• Glowing sunset view from overlook - Photo by Jason Barnett Photography

    Big South Fork

    National River & Recreation Area KY,TN

Hemlock Woolly Adelgid

Fall colors reflect on thr Big South Fork River
The calm waters of a pool in the Big South Fork River reflect the beauty of fall colors.
NPS
 

The hemlock woolly adelgid (a-DEL-jid), a tiny insect first detected in the western United States in 1924, kills eastern and Carolina hemlocks within a few years of first infesting them. The hemlock woolly adelgid (HWA) is steadily spreading south into the oldest and largest stands of hemlocks in the Southern Appalachians, threatening a unique forest ecosystem and the animal and plant communities it shelters.

 
Hemlock Wooly Adelgid

Hemlock Wooly Adelgid seen on the underside of the Hemlock tree.

NPS

Native to Japan and China the hemlock woolly adelgid is an aphid-like insect you can barely see with the naked eye. What you can see is the white, waxy “wool” that covers the adelgid. A sure sign of HWA infestation is tiny cottony tufts at the base of hemlock needles. This “wool” is present throughout the year, but is most prominent in late spring.

The HWA feeds on the sap at the base of hemlock needles, restricting nutrients to the foliage and causing the needles to die and fall off. Without needles the tree starves to death, usually within three to five years of the initial attack. The HWA was first detected in the eastern United States in Richmond, Virginia, in the 1950s, where it began to spread rapidly. The HWA currently infests about one-half of the area where hemlocks grow in the east. In Virginia’s Shenandoah National Park, 80 percent of the hemlocks are now dead.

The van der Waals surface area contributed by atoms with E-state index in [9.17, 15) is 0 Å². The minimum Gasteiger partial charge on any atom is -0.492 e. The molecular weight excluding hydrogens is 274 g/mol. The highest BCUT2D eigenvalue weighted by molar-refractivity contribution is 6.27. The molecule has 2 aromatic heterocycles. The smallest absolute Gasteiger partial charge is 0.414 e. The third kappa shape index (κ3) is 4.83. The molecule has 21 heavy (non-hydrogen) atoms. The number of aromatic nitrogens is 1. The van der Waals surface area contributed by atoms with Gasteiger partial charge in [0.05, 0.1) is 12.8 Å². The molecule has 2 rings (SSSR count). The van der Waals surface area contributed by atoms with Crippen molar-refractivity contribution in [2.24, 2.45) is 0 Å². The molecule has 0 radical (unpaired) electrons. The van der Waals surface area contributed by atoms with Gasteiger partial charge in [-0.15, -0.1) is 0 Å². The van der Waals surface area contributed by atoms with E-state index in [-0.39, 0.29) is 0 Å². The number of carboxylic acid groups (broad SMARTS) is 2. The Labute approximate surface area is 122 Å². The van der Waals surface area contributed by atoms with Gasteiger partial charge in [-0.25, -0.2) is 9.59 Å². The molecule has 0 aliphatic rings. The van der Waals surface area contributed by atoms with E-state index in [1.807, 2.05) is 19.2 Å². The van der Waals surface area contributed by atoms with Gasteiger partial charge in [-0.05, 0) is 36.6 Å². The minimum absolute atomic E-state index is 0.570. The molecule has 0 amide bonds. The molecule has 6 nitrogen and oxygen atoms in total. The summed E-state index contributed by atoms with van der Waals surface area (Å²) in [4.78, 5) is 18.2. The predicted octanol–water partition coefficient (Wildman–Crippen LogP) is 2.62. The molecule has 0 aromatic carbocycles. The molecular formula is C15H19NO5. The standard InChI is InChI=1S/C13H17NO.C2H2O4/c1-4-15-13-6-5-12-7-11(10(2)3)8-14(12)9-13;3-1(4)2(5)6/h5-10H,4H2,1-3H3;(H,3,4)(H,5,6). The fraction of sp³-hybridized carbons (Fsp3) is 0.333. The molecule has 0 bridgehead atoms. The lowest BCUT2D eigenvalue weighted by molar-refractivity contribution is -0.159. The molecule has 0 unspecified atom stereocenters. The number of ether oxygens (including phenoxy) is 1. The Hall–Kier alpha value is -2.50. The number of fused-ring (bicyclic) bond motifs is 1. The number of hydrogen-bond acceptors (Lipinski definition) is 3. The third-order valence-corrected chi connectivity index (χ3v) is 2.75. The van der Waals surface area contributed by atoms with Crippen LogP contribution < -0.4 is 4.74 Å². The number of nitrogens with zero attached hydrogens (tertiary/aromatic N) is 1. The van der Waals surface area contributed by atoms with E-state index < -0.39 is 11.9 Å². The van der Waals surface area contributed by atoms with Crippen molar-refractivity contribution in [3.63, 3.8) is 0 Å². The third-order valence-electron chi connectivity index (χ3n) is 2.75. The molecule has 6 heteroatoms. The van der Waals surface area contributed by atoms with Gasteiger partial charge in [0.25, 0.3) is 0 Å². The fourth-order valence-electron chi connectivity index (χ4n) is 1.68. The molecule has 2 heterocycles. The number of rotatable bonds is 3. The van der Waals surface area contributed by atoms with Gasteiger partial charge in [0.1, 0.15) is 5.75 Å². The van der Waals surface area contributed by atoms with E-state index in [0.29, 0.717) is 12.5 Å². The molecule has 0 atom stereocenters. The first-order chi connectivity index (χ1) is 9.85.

Hemlocks help cool mountain streams that are home to trout, other native fish, as well as crawfish, salamanders and numerous aquatic insects. In the winter, hemlocks moderate ground-level temperatures and help keep streams ice-free. The devastation caused by the HWA cannot be underestimated.

Foresters warn of a potential disaster comparable to the chestnut blight, which eliminated chestnut trees from the Southern Appalachians and radically changed the forest composition of the southeast. In this area the first HWA infestations were found in the Pisgah and Nantahala National Forests in 2001, the Great Smoky Mountains National Park in 2002 and in both Royal Blue WMA (Scott County, TN) and Cumberland Gap National Historical Park in 2006.

There are currently three recommended methods to control the spread of the HWA: systemic injections of pesticides, insecticidal oils and soaps, and biological control. For homeowners, pesticide-based methods work best with individual trees and for small stands, but are impossible to apply in backwoods areas. For large stands of hemlock trees the most promising treatment option is biological control. Currently two tiny nonnative beetles, the Lari and PT beetle, show the most promise for keeping populations of the adelgid in check. Both beetles actively hunt the adelgid as prey, feed voraciously, and only eat adelgids. However, whether they are successful in controlling the spreading destruction of the HWA remains to be seen.

 

HWA in Big South Fork NRRA

The first confirmed infestation of HWA was located in Big South Fork in October 2010 just north of Blue Heron Mining Community, along the road above the railroad tracks. The park has begun working with the U.S. Forest Service to survey for other infestations and to develop a strategy for dealing with the pest.

Visitors to Big South Fork can assist by reporting any incidences of HWA they may observe while in the backcountry.

Did You Know?

Hunting is allowed in Big South Fork

Because of its designation as a National River and Recreation Area, Big South Fork allows hunting, fishing and trapping all in accordance with the appropriate state regulations. More...